If you've been reading these blogs for a while, you know that there's several reasons we love including business blogs in your marketing:
But that, ladies and gentlemen, isn't all that blogs can do. Just as you can use blogs to get your social media marketing going, you can also use them to jumpstart your email marketing.
As the marketing tactic with the highest ROI of any other marketing tactic (more than $40 for every $1 spent!), email marketing is a critical tool in any business's box. Yet, because it does require a good bit of time and effort to reach such a level of success, many businesses end up skipping email marketing or letting it flounder.
It makes some sense: if you've only got so much time on your hands, email marketing is a huge investment. However, if you're already doing blogs, you can start doing email marketing now, and build a foundation upon which you can grow your efforts.
Not sure what kind of emails to send in your email marketing? You can always set up an email that will regularly go out to subscribers with your latest post(s). You can even do digests with different frequencies - send out once a week, collecting that week's posts, or send out daily, as soon as you update with a new blog post.
Besides creating an ongoing email campaign that you can just set up and then forget about, this is a great way to grow your blog readership. Not all of your customers are going to be familiar with RSS feeds or follow you on social media in order to get the latest blog updates, because both of those require more time and effort on their part. By offering blog updates via email, you make it much easier for them to consume your content.
The first step is great if you already have a strong mailing list of potential customers - but what if you're starting your email marketing from scratch? Don't buy an email list; put a simple subscription form on your blog pages and tell them they can receive your blog digest emails if they sign up.
Now, what we mean by "simple subscription form" is this: name, email address. You may want to split "name" into "first name" and "last name", depending on how you store this information, but that's the extent of the contact information that you'll need for these emails.
"But why stop there?" you ask. "This is my chance to start marketing to them - why would I only get the barest information from them?"
We'll tell you a little thing about marketing: What you ask from potential customers must be equal or less than what you are offering them. In other words, people are aware of how valuable their contact information is to you. They're not going to give up all their info just for a few blog posts from you. They know that is committing, in a way, to being heavily marketed to, and they may not be ready for that yet. Maybe they just want to get your blog updates for now.
Just a name and an email address, though? That's not asking a lot from them. That's just enough to send them a personalized email.
Besides, you’re forgetting what makes these email addresses so valuable: these are people who are raising their hand and telling you that they're interested in what you have to offer. And the thing is, once you have an email from these blog readers, you can grow that into further opportunities to get more information from them.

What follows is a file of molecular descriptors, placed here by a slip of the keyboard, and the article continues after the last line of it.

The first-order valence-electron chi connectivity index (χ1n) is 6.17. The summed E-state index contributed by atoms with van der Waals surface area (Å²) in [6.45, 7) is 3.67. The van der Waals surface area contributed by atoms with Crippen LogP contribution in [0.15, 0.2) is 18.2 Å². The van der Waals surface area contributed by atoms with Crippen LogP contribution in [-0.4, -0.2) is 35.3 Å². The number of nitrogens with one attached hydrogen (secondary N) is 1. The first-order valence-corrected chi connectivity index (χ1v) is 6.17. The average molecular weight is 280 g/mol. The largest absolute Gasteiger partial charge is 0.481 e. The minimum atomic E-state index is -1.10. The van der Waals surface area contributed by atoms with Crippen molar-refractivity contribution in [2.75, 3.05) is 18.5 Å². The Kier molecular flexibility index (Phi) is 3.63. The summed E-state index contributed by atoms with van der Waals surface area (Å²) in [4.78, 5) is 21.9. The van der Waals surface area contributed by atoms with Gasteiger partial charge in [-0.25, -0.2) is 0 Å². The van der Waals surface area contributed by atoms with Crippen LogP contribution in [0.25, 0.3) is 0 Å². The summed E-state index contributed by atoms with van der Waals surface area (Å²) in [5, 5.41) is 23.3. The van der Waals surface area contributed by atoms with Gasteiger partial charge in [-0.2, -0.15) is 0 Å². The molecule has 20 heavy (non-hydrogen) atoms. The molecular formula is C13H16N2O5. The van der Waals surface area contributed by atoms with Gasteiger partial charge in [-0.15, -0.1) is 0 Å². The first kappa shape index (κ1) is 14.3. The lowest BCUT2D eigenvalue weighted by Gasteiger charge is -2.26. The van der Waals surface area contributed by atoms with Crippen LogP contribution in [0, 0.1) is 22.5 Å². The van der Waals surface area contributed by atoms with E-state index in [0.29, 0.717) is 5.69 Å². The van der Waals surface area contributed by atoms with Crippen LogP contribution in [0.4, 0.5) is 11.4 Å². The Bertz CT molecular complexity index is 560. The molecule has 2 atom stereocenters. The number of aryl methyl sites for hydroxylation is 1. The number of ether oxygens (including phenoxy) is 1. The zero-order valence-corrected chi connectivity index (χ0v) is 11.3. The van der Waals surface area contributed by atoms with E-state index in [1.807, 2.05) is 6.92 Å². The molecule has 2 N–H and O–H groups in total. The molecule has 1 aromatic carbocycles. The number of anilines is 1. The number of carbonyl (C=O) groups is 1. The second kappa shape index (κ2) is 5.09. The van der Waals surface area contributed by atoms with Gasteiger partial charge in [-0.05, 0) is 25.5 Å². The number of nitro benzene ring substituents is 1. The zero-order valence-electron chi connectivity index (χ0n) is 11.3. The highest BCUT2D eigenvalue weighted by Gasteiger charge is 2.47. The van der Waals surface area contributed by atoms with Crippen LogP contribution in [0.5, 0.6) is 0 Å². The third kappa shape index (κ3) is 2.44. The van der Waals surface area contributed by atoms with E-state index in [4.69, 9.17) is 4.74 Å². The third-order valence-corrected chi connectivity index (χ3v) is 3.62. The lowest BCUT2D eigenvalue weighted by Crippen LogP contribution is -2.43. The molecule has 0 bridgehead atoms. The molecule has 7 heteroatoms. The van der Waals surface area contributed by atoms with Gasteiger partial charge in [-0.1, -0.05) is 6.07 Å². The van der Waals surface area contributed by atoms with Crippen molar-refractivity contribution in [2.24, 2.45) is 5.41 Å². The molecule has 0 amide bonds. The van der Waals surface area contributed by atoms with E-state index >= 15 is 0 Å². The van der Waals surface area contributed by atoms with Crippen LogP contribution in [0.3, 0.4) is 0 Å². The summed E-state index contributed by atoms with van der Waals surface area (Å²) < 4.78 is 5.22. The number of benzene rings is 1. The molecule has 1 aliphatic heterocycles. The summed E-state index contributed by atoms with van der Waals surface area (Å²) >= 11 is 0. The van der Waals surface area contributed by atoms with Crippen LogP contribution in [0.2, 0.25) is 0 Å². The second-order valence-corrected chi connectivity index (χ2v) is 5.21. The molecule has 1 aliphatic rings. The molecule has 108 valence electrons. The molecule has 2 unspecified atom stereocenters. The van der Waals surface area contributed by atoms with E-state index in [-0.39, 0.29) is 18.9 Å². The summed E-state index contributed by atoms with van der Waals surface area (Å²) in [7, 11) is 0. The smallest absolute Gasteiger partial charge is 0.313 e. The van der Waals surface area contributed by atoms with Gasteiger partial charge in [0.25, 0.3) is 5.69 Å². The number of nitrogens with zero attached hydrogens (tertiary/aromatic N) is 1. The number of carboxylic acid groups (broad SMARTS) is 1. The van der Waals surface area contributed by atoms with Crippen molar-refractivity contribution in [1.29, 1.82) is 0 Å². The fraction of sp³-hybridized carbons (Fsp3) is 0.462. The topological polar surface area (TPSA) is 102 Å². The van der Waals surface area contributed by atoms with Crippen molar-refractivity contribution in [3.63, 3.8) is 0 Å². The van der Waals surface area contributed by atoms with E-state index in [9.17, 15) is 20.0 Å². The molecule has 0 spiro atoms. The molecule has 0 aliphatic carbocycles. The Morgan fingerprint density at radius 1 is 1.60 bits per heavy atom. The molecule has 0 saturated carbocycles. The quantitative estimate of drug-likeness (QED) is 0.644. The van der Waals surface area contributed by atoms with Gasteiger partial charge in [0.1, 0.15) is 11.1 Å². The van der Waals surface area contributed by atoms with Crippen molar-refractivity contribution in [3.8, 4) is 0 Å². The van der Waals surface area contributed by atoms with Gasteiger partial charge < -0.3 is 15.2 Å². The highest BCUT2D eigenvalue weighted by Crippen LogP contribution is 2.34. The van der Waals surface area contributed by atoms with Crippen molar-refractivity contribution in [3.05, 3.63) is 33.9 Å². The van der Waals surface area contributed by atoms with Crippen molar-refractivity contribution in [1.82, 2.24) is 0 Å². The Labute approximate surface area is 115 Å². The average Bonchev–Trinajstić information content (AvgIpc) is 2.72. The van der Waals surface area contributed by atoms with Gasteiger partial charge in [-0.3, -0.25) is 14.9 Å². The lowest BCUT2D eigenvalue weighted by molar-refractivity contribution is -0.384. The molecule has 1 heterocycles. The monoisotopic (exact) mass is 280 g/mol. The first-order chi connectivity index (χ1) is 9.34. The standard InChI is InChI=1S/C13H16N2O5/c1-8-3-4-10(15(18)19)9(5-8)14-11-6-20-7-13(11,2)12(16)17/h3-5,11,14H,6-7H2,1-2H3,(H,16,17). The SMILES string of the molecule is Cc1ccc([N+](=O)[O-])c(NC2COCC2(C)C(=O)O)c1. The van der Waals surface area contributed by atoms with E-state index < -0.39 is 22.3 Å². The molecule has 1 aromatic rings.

Do you have an ebook that visitors can download? Do you host webinars? Are you going to be at an event or trade show?
These are all opportunities to ask for more information from your blog readers. Because this information is more valuable than a short blog post, you can ask for more information from the potential customer, such as their phone number, address, or business. Just put your download or registration behind a form, and people who are truly interested will give you the information you seek.
But don't just rely on social media posts or emails to tell people about these opportunities - include on your blog posts a written or visual call-to-action announcing the opportunity and encouraging them to sign up for it. There are several options for how to do this: a pop-up lightbox that appears shortly after someone visits a blog post, an ad-like call-to-action at the top or sidebar of the page, or a button at the bottom of the post.
You can also discuss the opportunities in the blog posts themselves: including an excerpt from an ebook in a post, video clips or the presentation slides from a webinar, or discussing what you'll be doing at the event or trade show, for example. Make sure to include the link to the opportunity throughout the blog post, so that people can go straight to the form if they want to.
However you do it, sharing these opportunities on your blog posts just makes sense. People who are reading these posts are already interested in the information you have to offer - why not see if they're interested in learning more? If they are, that tells you something about whether or not they'll be a strong potential customer. And if they are, you now have more contact information on them, so you can start marketing more toward them.
You can create separate email campaigns for the contacts collected via this method, nurturing these leads with more information or special offers meant to convert them into becoming your customers.
Again, all of this just from your blogs.
By starting with a regular business blog, you can create your first, straightforward email campaign; start building an email list of interested potential customers; and promote other, more in-depth email collection (and therefore marketing) chances.
Do you see why we’re so thrilled about business blogging?